Russia's ploy to defuse the Syrian crisis—persuading President Assad to turn over his chemical weapons to avert a U.S. attack—will likely end in an embarrassment for President Obama and diminish already declining U.S. prestige in the world.
Leading from behind, whether on domestic issues or troubles in the Middle East, Obama fails to accomplish an adequate grasp of the challenges or effective solutions. Instead, he defers tough choices to Congress, which is terribly divided.
On health care, European and Japanese rivals spend much less and get more favorable results, making America businesses uncompetitive and destroying jobs. Instead of asking how the U.S. system can do better with less—something very distasteful to health care providers—Obama booted the problem to Congress with disastrous results.
Most recently, IBM announced it will force its retirees into Medicare exchanges. Even with subsidies for supplemental insurance, that will result in fewer benefits and higher costs, and a broken promise for President Obama. Remember, Americans were supposed to be able to keep the employer insurance they liked.
On Syria, his inability to make tough choices and shoulder responsibility is proving even more tragic.
Last spring, Obama was telling the world Assad has to go and be held accountable for his violence against civilians, but refused to adequately assist the rebel forces. Stalling gave fundamentalist and terrorist elements from elsewhere in the Middle East time to infiltrate the Syrian insurgency and recruit young men for terrorist activities elsewhere. Now, deposing Assad would likely result in a regime even more objectionable and threatening to U.S. interests and America even more vulnerable to terrorism.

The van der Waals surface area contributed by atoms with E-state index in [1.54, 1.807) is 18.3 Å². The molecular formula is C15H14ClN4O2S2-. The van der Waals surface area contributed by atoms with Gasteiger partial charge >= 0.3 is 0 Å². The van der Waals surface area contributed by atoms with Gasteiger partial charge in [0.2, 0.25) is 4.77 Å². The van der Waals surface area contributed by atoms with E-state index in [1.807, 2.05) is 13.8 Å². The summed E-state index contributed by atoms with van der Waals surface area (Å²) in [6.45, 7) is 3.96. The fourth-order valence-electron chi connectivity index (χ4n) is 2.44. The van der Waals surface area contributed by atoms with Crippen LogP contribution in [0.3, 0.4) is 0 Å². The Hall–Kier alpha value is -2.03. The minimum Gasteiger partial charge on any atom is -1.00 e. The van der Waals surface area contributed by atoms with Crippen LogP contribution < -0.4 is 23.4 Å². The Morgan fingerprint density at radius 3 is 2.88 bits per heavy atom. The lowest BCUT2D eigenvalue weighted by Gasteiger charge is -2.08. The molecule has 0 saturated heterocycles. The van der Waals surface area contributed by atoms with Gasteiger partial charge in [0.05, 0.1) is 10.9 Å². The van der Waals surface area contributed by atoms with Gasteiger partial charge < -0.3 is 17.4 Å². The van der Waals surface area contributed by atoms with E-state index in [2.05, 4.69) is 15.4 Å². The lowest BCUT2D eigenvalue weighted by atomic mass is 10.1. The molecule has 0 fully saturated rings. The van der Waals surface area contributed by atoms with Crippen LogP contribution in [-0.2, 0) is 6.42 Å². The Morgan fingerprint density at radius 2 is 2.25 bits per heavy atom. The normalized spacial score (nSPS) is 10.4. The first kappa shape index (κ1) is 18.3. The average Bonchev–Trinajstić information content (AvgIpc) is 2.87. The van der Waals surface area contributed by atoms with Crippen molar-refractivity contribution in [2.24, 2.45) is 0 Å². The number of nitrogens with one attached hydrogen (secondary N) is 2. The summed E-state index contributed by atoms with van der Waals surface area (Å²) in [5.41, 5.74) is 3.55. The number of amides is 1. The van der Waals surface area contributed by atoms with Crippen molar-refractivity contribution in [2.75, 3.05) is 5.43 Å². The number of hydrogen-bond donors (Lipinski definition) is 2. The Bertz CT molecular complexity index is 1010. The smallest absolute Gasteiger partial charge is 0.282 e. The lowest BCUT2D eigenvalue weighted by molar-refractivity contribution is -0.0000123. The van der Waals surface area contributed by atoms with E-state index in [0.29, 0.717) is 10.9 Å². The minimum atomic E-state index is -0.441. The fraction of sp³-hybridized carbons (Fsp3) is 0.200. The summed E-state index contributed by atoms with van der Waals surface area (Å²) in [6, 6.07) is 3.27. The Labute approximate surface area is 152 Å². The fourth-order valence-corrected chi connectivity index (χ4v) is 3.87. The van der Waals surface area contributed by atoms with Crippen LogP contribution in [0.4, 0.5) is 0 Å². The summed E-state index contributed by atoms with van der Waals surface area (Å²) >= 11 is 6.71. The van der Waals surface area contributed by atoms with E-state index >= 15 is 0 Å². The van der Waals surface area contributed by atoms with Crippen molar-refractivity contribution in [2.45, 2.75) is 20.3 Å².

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Faced with Assad's horrific use of chemical weapons, Obama concluded a military strike was necessary but refused to embrace his presidential responsibility to act quickly—on his own authority. Instead, he asked Congress for approval, delayed the debate until the conclusion of the summer recess, and gave the political forces that always deny the necessity of military force in both Europe and America time to organize, and for Syrian arms supplier and advocate Russia to work its diplomatic mischief.
The hard reality is that unless the United States or American forces are under direct attack, voters will not support action.
President Obama has never accepted that he must take political heat for tough decisions as the price for occupying the Oval Office.
Now Secretary of State Kerry has misstepped. By stating Syria could wiggle out by delivering to international authorities its chemical weapons, he has permitted Russia, which is most interested in diminishing U.S. status in Europe, to assert it can broker such a deal.
Syria may deliver some weapons but negotiations over a verification system to ensure the delivery is complete will go on for months and may never conclude. In both Europe and America, opposition to military action will grow, and if the president persists in advocating a strike, the United States will be increasingly isolated and unable to act effectively without putting American forces at unnecessary risk.
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Syria's military assets will be well hidden, its air defenses hardened, and the now-positioned Russian armada will be able to pinpoint American naval movements for its military. Cruise missiles won't be enough and American pilots and seamen will be at great risk.
Had the president acted in August when Assad's use of chemical weapons was determined, he would have had more allied help, and American forces would be less vulnerable.
Instead, the president may be forced to back down, leaving Assad in power and to his successor the very difficult task of rebuilding American credibility abroad.
Once again, the president gets an F for his management of the Syrian crisis.
—Peter Morici is an economist and professor at the Smith School of Business, University of Maryland, and a widely published columnist.